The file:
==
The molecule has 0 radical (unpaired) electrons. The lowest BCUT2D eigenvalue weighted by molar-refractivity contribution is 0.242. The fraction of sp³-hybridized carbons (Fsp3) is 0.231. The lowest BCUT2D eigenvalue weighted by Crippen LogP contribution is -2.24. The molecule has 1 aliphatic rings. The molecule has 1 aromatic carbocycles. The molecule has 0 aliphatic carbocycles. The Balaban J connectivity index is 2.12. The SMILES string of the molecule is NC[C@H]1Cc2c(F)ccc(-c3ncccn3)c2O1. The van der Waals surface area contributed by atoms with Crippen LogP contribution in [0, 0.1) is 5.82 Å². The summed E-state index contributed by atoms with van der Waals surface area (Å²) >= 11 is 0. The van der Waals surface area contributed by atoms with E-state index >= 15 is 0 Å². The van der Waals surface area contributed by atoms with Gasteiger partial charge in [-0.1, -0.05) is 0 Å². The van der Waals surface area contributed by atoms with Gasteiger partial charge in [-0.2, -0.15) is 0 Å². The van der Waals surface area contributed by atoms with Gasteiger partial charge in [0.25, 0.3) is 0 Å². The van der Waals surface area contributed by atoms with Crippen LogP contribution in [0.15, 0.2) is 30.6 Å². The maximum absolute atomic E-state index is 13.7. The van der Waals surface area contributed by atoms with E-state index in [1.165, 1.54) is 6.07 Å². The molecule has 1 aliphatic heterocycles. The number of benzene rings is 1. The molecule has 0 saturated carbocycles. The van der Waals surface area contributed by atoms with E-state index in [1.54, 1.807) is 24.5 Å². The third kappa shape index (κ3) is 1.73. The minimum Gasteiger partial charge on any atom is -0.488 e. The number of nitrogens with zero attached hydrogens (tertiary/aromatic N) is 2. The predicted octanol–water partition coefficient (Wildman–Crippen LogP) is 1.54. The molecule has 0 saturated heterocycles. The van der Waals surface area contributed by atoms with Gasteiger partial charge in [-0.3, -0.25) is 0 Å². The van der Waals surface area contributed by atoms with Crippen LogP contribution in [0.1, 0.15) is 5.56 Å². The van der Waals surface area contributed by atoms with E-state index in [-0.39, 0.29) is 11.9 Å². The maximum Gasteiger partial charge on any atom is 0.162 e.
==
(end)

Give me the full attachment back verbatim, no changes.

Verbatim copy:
The molecule has 0 radical (unpaired) electrons. The lowest BCUT2D eigenvalue weighted by molar-refractivity contribution is 0.242. The fraction of sp³-hybridized carbons (Fsp3) is 0.231. The lowest BCUT2D eigenvalue weighted by Crippen LogP contribution is -2.24. The molecule has 1 aliphatic rings. The molecule has 1 aromatic carbocycles. The molecule has 0 aliphatic carbocycles. The Balaban J connectivity index is 2.12. The SMILES string of the molecule is NC[C@H]1Cc2c(F)ccc(-c3ncccn3)c2O1. The van der Waals surface area contributed by atoms with Crippen LogP contribution in [0, 0.1) is 5.82 Å². The summed E-state index contributed by atoms with van der Waals surface area (Å²) >= 11 is 0. The van der Waals surface area contributed by atoms with E-state index >= 15 is 0 Å². The van der Waals surface area contributed by atoms with Gasteiger partial charge in [-0.1, -0.05) is 0 Å². The van der Waals surface area contributed by atoms with Gasteiger partial charge in [-0.2, -0.15) is 0 Å². The van der Waals surface area contributed by atoms with Gasteiger partial charge in [0.25, 0.3) is 0 Å². The van der Waals surface area contributed by atoms with Crippen LogP contribution in [0.15, 0.2) is 30.6 Å². The maximum absolute atomic E-state index is 13.7. The van der Waals surface area contributed by atoms with E-state index in [1.165, 1.54) is 6.07 Å². The molecule has 1 aliphatic heterocycles. The number of benzene rings is 1. The molecule has 0 saturated carbocycles. The van der Waals surface area contributed by atoms with E-state index in [1.54, 1.807) is 24.5 Å². The third kappa shape index (κ3) is 1.73. The minimum Gasteiger partial charge on any atom is -0.488 e. The number of nitrogens with zero attached hydrogens (tertiary/aromatic N) is 2. The predicted octanol–water partition coefficient (Wildman–Crippen LogP) is 1.54. The molecule has 0 saturated heterocycles. The van der Waals surface area contributed by atoms with Gasteiger partial charge in [-0.3, -0.25) is 0 Å². The van der Waals surface area contributed by atoms with Crippen LogP contribution in [0.1, 0.15) is 5.56 Å². The van der Waals surface area contributed by atoms with E-state index in [-0.39, 0.29) is 11.9 Å². The maximum Gasteiger partial charge on any atom is 0.162 e.